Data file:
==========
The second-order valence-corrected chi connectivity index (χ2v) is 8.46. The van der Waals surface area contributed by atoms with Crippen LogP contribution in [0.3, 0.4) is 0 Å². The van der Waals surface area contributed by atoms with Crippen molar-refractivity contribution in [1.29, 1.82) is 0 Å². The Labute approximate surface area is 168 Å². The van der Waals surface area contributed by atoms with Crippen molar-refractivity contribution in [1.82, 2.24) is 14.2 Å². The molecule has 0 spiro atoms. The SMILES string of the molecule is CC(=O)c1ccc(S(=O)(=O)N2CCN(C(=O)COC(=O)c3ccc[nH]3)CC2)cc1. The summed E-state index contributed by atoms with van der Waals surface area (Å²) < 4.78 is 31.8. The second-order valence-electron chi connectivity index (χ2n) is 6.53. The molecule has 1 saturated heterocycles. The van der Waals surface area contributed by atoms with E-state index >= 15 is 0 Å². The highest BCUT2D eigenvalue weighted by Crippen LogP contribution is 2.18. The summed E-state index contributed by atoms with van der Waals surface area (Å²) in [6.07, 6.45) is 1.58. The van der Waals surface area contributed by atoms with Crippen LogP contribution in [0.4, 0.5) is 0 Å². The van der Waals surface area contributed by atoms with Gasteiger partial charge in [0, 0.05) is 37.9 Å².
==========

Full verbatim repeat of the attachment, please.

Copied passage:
The second-order valence-corrected chi connectivity index (χ2v) is 8.46. The van der Waals surface area contributed by atoms with Crippen LogP contribution in [0.3, 0.4) is 0 Å². The van der Waals surface area contributed by atoms with Crippen molar-refractivity contribution in [1.29, 1.82) is 0 Å². The Labute approximate surface area is 168 Å². The van der Waals surface area contributed by atoms with Crippen molar-refractivity contribution in [1.82, 2.24) is 14.2 Å². The molecule has 0 spiro atoms. The SMILES string of the molecule is CC(=O)c1ccc(S(=O)(=O)N2CCN(C(=O)COC(=O)c3ccc[nH]3)CC2)cc1. The summed E-state index contributed by atoms with van der Waals surface area (Å²) < 4.78 is 31.8. The second-order valence-electron chi connectivity index (χ2n) is 6.53. The molecule has 1 saturated heterocycles. The van der Waals surface area contributed by atoms with E-state index >= 15 is 0 Å². The highest BCUT2D eigenvalue weighted by Crippen LogP contribution is 2.18. The summed E-state index contributed by atoms with van der Waals surface area (Å²) in [6.07, 6.45) is 1.58. The van der Waals surface area contributed by atoms with Crippen LogP contribution in [0.4, 0.5) is 0 Å². The van der Waals surface area contributed by atoms with Gasteiger partial charge in [0, 0.05) is 37.9 Å².